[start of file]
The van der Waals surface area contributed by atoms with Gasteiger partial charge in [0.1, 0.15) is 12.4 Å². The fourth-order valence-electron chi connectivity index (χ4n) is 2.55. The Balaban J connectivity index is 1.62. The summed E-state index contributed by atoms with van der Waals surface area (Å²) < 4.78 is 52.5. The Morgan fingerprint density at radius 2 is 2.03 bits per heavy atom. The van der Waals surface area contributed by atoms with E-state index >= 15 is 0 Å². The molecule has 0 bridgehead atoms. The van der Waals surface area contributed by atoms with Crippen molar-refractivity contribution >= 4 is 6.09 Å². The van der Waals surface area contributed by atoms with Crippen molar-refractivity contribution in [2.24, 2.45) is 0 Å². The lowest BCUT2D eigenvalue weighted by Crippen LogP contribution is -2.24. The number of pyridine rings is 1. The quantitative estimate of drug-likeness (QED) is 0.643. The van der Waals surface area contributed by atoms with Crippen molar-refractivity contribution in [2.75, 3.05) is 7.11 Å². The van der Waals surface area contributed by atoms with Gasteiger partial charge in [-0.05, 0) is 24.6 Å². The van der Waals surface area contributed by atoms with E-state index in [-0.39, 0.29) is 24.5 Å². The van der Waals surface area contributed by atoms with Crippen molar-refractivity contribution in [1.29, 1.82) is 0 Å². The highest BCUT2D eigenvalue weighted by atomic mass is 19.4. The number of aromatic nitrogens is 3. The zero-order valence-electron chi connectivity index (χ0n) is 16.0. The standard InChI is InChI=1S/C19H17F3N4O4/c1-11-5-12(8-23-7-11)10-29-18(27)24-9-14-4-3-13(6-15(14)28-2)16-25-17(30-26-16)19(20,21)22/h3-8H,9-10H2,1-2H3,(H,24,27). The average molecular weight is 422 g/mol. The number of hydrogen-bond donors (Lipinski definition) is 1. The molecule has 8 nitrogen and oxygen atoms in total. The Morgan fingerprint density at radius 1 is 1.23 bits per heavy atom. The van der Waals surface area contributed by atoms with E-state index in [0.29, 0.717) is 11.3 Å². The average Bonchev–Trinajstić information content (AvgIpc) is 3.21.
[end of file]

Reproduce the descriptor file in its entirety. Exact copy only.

The van der Waals surface area contributed by atoms with Gasteiger partial charge in [0.1, 0.15) is 12.4 Å². The fourth-order valence-electron chi connectivity index (χ4n) is 2.55. The Balaban J connectivity index is 1.62. The summed E-state index contributed by atoms with van der Waals surface area (Å²) < 4.78 is 52.5. The Morgan fingerprint density at radius 2 is 2.03 bits per heavy atom. The van der Waals surface area contributed by atoms with E-state index >= 15 is 0 Å². The molecule has 0 bridgehead atoms. The van der Waals surface area contributed by atoms with Crippen molar-refractivity contribution >= 4 is 6.09 Å². The van der Waals surface area contributed by atoms with Crippen molar-refractivity contribution in [2.24, 2.45) is 0 Å². The lowest BCUT2D eigenvalue weighted by Crippen LogP contribution is -2.24. The number of pyridine rings is 1. The quantitative estimate of drug-likeness (QED) is 0.643. The van der Waals surface area contributed by atoms with Crippen molar-refractivity contribution in [2.75, 3.05) is 7.11 Å². The van der Waals surface area contributed by atoms with Gasteiger partial charge in [-0.05, 0) is 24.6 Å². The van der Waals surface area contributed by atoms with E-state index in [-0.39, 0.29) is 24.5 Å². The van der Waals surface area contributed by atoms with Crippen molar-refractivity contribution in [1.29, 1.82) is 0 Å². The highest BCUT2D eigenvalue weighted by atomic mass is 19.4. The number of aromatic nitrogens is 3. The zero-order valence-electron chi connectivity index (χ0n) is 16.0. The standard InChI is InChI=1S/C19H17F3N4O4/c1-11-5-12(8-23-7-11)10-29-18(27)24-9-14-4-3-13(6-15(14)28-2)16-25-17(30-26-16)19(20,21)22/h3-8H,9-10H2,1-2H3,(H,24,27). The average molecular weight is 422 g/mol. The number of hydrogen-bond donors (Lipinski definition) is 1. The molecule has 8 nitrogen and oxygen atoms in total. The Morgan fingerprint density at radius 1 is 1.23 bits per heavy atom. The van der Waals surface area contributed by atoms with E-state index in [0.29, 0.717) is 11.3 Å². The average Bonchev–Trinajstić information content (AvgIpc) is 3.21.